Infographic

Iran and the United States Have the Same Number of UNESCO World Heritage Sites

Trump’s claim that he would target Iranian cultural sites marks a sharp contrast with a decades-old U.S. initiative that helped protect historical landmarks around the world.

Arg'e Bam, the pre-Islamic desert citadel that was the largest adobe monument in the world made of non-baked clay bricks, is seen on the 10th anniversary of the earthquake in the city of Bam, a thousand kilometers (600 miles) southeast of Tehran, on December 18, 2013.
Arg'e Bam, the pre-Islamic desert citadel that was the largest adobe monument in the world made of non-baked clay bricks, is seen on the 10th anniversary of the earthquake in the city of Bam, a thousand kilometers (600 miles) southeast of Tehran, on December 18, 2013. ATTA KENARE/AFP via Getty Images

Arg'e Bam, the pre-Islamic desert citadel that was the largest adobe monument in the world made of non-baked clay bricks, is seen on the 10th anniversary of the earthquake in the city of Bam, on Dec. 18, 2013. ATTA KENARE/AFP via Getty Images

On Saturday, U.S. President Donald Trump tweeted about his readiness for retaliatory strikes against “52 Iranian sites,” including some important to “the Iranian culture”—an attack that would qualify as a war crime under international law.

As the remarks sparked anger in Tehran, and despite Secretary of State Mike Pompeo’s attempts to soften the meaning of the president’s words, Trump doubled down on his threats on Sunday. In comments to reporters aboard Air Force One, he said, “They’re allowed to use roadside bombs and blow up our people … and we’re not allowed to touch their cultural site? It doesn’t work that way.”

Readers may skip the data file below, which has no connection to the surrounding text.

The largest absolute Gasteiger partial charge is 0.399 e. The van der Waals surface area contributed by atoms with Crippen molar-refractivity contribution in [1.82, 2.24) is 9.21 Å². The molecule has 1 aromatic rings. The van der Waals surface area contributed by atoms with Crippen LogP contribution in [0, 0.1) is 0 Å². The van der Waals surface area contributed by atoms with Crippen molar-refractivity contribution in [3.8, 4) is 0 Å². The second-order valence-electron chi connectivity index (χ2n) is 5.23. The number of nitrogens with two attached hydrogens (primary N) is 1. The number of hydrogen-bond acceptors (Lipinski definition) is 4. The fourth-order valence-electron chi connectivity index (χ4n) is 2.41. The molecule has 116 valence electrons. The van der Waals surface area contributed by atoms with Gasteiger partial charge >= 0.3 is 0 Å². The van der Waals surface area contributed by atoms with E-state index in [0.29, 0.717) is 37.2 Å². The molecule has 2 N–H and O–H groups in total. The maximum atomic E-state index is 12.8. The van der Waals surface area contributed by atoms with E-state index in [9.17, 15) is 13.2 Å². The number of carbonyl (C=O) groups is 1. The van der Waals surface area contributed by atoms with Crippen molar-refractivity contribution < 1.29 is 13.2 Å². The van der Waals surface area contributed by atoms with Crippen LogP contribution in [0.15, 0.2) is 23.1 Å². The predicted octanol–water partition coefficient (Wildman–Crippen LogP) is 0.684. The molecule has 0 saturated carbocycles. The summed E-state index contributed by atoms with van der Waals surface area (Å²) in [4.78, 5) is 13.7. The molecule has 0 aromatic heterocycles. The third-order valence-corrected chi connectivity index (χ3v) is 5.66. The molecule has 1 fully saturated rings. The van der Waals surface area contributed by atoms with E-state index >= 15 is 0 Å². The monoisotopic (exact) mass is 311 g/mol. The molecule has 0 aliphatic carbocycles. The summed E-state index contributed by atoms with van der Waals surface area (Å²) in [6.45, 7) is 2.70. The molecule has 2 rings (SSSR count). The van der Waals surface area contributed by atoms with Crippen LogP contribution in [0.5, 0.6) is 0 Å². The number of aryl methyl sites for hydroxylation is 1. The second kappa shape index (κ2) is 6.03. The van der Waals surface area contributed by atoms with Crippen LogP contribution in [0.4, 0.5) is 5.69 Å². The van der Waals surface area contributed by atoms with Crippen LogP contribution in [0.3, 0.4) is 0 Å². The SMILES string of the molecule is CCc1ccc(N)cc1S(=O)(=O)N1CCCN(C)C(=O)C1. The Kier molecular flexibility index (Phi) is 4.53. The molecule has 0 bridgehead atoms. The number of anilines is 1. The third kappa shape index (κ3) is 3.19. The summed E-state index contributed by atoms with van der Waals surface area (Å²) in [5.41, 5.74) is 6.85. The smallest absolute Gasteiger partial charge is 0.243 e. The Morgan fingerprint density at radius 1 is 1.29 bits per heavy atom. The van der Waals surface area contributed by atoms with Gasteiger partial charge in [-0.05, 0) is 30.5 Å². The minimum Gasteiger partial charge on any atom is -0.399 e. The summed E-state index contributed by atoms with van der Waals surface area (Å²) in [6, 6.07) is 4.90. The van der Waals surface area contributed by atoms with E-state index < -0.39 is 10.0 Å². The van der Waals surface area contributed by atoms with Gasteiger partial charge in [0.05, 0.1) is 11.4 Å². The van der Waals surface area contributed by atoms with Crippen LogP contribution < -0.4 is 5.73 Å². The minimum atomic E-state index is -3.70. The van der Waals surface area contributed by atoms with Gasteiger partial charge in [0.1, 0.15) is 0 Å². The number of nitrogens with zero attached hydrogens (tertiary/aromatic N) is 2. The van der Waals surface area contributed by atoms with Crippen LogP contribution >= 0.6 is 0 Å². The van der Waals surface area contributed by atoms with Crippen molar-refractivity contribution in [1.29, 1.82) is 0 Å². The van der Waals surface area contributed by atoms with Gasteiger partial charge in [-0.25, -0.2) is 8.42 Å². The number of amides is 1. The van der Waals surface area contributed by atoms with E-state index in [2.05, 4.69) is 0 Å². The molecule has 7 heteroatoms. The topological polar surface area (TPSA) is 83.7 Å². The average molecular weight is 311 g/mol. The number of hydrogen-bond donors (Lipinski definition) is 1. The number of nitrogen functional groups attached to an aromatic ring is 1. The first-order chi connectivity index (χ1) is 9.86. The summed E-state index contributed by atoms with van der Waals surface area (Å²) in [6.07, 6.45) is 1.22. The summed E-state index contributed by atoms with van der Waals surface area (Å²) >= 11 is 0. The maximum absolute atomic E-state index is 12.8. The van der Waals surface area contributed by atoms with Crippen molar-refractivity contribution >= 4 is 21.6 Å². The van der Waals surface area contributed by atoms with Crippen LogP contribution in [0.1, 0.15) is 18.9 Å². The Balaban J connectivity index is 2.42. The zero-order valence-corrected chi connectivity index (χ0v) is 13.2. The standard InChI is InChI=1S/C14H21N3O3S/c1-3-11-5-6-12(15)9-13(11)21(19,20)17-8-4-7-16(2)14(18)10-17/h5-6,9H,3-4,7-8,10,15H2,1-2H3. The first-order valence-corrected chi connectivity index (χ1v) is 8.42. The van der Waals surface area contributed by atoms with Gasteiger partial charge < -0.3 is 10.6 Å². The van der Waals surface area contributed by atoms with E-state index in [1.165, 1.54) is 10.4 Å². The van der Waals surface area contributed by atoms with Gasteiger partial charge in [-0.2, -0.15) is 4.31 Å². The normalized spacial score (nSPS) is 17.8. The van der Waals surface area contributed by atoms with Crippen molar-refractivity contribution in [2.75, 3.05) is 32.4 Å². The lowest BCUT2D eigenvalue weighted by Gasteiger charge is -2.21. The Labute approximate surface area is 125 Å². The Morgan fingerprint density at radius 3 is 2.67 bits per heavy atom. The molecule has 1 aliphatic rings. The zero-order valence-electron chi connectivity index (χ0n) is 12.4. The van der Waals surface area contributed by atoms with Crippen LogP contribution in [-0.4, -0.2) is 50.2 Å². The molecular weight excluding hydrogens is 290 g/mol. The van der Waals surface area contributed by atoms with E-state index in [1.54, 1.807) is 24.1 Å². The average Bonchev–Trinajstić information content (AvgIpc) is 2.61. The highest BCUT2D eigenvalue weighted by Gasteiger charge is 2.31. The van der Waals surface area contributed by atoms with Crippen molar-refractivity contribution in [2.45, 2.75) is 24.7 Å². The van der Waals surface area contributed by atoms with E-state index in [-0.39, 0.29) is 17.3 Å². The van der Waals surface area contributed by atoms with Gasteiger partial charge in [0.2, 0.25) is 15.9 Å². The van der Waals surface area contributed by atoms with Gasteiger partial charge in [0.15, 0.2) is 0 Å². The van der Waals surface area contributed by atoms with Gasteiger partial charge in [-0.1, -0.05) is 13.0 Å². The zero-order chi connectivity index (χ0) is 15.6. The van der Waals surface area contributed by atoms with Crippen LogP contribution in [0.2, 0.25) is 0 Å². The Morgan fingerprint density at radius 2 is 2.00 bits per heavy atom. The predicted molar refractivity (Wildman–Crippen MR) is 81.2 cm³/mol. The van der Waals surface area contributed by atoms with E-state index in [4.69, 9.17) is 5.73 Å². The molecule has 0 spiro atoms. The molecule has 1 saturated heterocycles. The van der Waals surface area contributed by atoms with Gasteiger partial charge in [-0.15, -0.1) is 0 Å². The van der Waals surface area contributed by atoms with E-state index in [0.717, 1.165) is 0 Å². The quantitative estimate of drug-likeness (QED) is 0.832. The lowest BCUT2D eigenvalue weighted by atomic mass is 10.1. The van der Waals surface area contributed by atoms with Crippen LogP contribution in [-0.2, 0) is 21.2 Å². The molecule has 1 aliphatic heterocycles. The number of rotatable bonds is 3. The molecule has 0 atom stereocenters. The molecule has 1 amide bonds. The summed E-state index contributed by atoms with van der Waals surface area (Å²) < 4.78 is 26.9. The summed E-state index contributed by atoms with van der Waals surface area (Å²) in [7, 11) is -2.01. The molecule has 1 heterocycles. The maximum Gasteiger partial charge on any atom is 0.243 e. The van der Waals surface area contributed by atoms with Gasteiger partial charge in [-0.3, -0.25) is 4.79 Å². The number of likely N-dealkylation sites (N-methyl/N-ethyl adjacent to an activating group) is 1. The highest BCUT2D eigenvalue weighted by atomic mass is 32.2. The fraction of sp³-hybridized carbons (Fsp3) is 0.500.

Arg’e Bam, the pre-Islamic desert citadel that was the largest adobe monument in the world made of non-baked clay bricks, is seen on the 10th anniversary of the earthquake in the city of Bam, on Dec. 18, 2013. ATTA KENARE/AFP via Getty Images

On Saturday, U.S. President Donald Trump tweeted about his readiness for retaliatory strikes against “52 Iranian sites,” including some important to “the Iranian culture”—an attack that would qualify as a war crime under international law.

As the remarks sparked anger in Tehran, and despite Secretary of State Mike Pompeo’s attempts to soften the meaning of the president’s words, Trump doubled down on his threats on Sunday. In comments to reporters aboard Air Force One, he said, “They’re allowed to use roadside bombs and blow up our people … and we’re not allowed to touch their cultural site? It doesn’t work that way.”

Iran features some of the world’s best preserved examples of ancient and medieval architecture, including the ruins of Persepolis and the Arg-e Bam citadel. UNESCO, the United Nations body that administers a program to preserve World Heritage Sites, has selected 24 landmarks of cultural, scientific, and historical significance in Iran—the same number it has identified in the United States. As seen in the chart below, there are more World Heritage Sites in Iran than there are in Greece or Turkey. China and Italy jointly top the list with 55 such sites.


Countries With More Than 15 UNESCO World Heritage Sites

As of July 2019

Source: UNESCO


Ironically, given Trump’s threats, the United States led the way more than five decades ago in creating a program to preserve landmarks of cultural importance. In 1965, the White House hosted a conference calling for a “World Heritage Trust” to protect historical sites around the world for future generations, which eventually led to a global agreement adopted by UNESCO in 1972.

  Twitter: @seekayhickey

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